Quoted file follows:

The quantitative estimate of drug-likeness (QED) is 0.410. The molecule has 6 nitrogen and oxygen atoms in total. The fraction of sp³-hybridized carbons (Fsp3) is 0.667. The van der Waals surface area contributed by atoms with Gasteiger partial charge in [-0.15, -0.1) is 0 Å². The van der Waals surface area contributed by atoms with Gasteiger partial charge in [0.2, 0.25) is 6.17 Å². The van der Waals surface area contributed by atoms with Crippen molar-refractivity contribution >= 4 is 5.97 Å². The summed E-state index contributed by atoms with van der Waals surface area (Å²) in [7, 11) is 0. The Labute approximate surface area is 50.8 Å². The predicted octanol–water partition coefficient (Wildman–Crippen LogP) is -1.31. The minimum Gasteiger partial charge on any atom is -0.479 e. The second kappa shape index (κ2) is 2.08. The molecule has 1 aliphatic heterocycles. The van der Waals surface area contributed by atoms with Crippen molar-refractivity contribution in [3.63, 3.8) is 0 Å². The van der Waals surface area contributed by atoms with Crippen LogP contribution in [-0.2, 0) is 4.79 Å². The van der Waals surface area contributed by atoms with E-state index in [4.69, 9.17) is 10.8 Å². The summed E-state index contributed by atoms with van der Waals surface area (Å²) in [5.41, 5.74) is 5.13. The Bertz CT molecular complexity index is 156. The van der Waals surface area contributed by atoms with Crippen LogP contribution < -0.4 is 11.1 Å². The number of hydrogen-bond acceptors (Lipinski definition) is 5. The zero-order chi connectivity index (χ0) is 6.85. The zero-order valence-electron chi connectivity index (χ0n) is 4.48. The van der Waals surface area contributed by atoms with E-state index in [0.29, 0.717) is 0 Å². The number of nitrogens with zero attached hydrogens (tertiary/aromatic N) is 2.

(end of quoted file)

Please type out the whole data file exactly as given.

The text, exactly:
The quantitative estimate of drug-likeness (QED) is 0.410. The molecule has 6 nitrogen and oxygen atoms in total. The fraction of sp³-hybridized carbons (Fsp3) is 0.667. The van der Waals surface area contributed by atoms with Gasteiger partial charge in [-0.15, -0.1) is 0 Å². The van der Waals surface area contributed by atoms with Gasteiger partial charge in [0.2, 0.25) is 6.17 Å². The van der Waals surface area contributed by atoms with Crippen molar-refractivity contribution >= 4 is 5.97 Å². The summed E-state index contributed by atoms with van der Waals surface area (Å²) in [7, 11) is 0. The Labute approximate surface area is 50.8 Å². The predicted octanol–water partition coefficient (Wildman–Crippen LogP) is -1.31. The minimum Gasteiger partial charge on any atom is -0.479 e. The second kappa shape index (κ2) is 2.08. The molecule has 1 aliphatic heterocycles. The van der Waals surface area contributed by atoms with Crippen molar-refractivity contribution in [3.63, 3.8) is 0 Å². The van der Waals surface area contributed by atoms with Crippen LogP contribution in [-0.2, 0) is 4.79 Å². The van der Waals surface area contributed by atoms with E-state index in [4.69, 9.17) is 10.8 Å². The summed E-state index contributed by atoms with van der Waals surface area (Å²) in [5.41, 5.74) is 5.13. The Bertz CT molecular complexity index is 156. The van der Waals surface area contributed by atoms with Crippen LogP contribution < -0.4 is 11.1 Å². The number of hydrogen-bond acceptors (Lipinski definition) is 5. The zero-order chi connectivity index (χ0) is 6.85. The zero-order valence-electron chi connectivity index (χ0n) is 4.48. The van der Waals surface area contributed by atoms with E-state index in [0.29, 0.717) is 0 Å². The number of nitrogens with zero attached hydrogens (tertiary/aromatic N) is 2.